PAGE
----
Pag-asa Island, West Philippine Sea— the name seems to ring an alarm whenever we hear it. I know you are familiar about it (with all the news you’ve heard and watched regarding contested waters) and perhaps think about it as a very risky place to reside or even just visit because of the ongoing territorial disputes. But have you ever wondered what it’s like to live in a remote island in the middle of the West Philippine Sea? What if for the very first time, there is a chance to explore the Island? Well, the Municipality of Kalayaan, Palawan, through its tourism office, led by the Kalayaan Islands Tourism Agents Cooperative (KITA), made the tour possible in line with their vision of making Kalayaan the center of adventure tourism by the year 2040.

Pag-asa Island, Kalayaan, Palawan, Philippines. Photo from Spratlys Island, Kalayaan Tourism Facebook page. Drone shot by Kevin Aquino


When I came to know about the tour package for Pag-asa Island, I knew it was definitely one for the books! There was a strong desire in me to join for I knew it would be an adventure of a lifetime.  And I was not mistaken.

Out of the ordinary, one of a kind – this is how I describe my recent adventure to Pag-asa Island, Kalayaan, Palawan. To be in a secluded island for more than a week is something that would continue to exist in your mind and heart for a very long time. Pag-asa Island is the second largest of the naturally occurring Spratly Islands and the largest of the Philippine-administered islands. According to the official website of the Municipality of Kalayaan, Palawan, it is 277 miles from Puerto Princesa City and 579 miles from Manila, and is accessible by sea and air transportation.

I flew to Puerto Princesa City from Manila two days before our scheduled departure to the Island. It was my second time in Palawan and I was more than excited. All of us who joined the tour were required to undergo an antigen test. Fortunately, all of us tested negative. We started the tour by a van transfer from Puerto Princesa to Buliluyan Port early morning of April 29. Travel time was five hours. After arriving at the Port, we went inside Bataraza Toursim Sub-office and wrote our name on the tourists logbook.

We started sailing to Pag-asa Island at around 9 o’clock in the morning. And that’s when our sea adventure began! It was a test of patience, courage, and commitment. It was not our usual boat ride. Getting there took us almost 30 hours. Meals that were included in the tour package were served while sailing. After arrival on the Island, uniformed personnel helped us bring our things to the area where we would be staying and setting up the tents. Some of us stayed in the tents while others in staff house, evacuation center, and the so-called homestay.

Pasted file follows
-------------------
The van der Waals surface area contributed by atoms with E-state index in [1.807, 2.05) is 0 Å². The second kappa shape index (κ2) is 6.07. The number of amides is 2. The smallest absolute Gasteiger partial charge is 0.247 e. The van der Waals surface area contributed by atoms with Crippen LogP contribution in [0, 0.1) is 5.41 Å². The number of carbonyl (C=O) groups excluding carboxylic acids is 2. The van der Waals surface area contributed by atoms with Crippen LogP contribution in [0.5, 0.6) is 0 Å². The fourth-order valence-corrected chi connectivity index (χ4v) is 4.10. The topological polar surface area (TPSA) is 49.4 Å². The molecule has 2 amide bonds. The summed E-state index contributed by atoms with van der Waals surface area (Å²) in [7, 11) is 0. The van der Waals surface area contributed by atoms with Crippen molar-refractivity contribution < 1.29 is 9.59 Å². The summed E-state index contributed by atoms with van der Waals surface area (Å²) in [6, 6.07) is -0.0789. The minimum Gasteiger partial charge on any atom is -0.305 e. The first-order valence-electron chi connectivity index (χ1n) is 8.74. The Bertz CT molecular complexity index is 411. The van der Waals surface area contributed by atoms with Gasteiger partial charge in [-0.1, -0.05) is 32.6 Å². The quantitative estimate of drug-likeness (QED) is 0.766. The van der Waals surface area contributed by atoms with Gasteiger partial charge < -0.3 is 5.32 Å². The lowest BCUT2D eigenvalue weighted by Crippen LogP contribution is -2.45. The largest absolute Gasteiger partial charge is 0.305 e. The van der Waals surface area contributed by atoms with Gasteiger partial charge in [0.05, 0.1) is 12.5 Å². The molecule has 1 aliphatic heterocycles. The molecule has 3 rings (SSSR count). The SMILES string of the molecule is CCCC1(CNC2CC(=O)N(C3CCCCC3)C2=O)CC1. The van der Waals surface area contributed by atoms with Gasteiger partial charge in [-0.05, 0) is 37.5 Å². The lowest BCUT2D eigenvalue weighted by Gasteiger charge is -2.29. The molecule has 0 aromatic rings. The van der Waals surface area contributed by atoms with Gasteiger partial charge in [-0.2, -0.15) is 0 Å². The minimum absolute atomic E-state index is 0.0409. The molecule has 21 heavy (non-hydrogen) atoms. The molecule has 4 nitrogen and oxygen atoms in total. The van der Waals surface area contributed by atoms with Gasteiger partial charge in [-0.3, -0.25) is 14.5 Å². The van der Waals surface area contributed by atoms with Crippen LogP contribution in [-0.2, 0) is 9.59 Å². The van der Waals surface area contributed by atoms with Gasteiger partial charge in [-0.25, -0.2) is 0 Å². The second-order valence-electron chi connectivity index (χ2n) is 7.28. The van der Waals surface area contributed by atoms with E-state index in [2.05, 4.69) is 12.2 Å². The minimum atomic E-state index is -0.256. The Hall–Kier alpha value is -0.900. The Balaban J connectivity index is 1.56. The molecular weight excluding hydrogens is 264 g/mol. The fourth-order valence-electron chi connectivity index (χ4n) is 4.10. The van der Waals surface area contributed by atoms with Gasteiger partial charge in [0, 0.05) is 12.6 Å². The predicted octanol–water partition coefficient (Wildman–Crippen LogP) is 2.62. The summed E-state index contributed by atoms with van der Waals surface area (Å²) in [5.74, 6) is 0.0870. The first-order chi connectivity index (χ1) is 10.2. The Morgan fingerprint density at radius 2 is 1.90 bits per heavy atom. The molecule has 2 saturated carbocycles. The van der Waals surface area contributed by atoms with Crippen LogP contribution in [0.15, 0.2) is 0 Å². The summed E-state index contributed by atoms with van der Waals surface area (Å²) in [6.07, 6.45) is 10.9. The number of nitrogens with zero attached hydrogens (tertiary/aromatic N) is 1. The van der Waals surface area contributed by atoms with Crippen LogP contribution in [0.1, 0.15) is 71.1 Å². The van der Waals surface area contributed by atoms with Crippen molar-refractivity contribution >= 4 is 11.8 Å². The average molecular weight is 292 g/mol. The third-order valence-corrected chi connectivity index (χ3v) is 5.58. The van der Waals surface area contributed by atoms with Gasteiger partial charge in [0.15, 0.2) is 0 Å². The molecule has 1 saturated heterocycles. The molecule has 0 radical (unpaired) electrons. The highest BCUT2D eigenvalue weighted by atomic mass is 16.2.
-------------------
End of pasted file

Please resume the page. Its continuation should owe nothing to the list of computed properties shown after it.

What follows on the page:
I was so excited to wander around the Island. First thing on my mind was to take a look at the beach and dip my toes in the water. I am always in awe of the beach because it is very therapeutic for me. Alone or with company, I wouldn’t mind being at the beach all day long. True enough, its crystal clear waters and fine white sands took my worries away and soothed my soul.


Being in Pag-asa Island felt like I was in another world. Knowing that we were very far away from the city and we couldn’t go back there very easily added more thrill during our stay there. Aside from the heavenly beach that it offers, it also has marvelous sunset and moonlight that I’ve ever seen.

We fully immersed ourselves in the community and it was something that played a big part in our daily life on the Island. Pag-asa residents were very helpful and accommodating, as well as the uniformed personnel assigned in the area.  Life there is very simple and laidback. Aside from fishing, the residents raise pigs, goats, and chickens, and plant crops in an allotted space to supplement their supplies of goods.  There are eight sari sari stores in the area— expect the prices of the goods to be a lot higher since it is very far and takes a lot of time to transport the goods from the city to the island. Aside from the houses of the residents, you could also see government buildings and military facilities including health center, school, police station, coast guard station, naval station, water-filtration plant, evacuation center, communication tower, military barracks, and even bunkers.

Here are the activities that happened during the first ever West Philippine Sea Festival with the theme: “Pangingisda at Ekoturismo: Pag-asang Handog ng Kalayaan para sa Inang Bayan”:

The Festival officially opened on May 4. Torch parade was held at 5 o’clock in the morning where the local government units, residents of Brgy. Pag-asa, Western Command of the Philippines personnel, and tourists joined. The parade was followed by performances of the different departments of the local government where I became one of the judges, then honoring rites at Coloma Shrine, and finally, opening ceremony. Honorable Mayor Roberto Del Mundo, Honorable Vice Mayor Beltzasar Alindogan, WESCOM Island Commander Lt. Rey Tibay, Chief of Police Alfredo Baclagon, and other police officers were present during the event.

Photos from Municipal Government of Kalayaan Province of Palawan Facebook page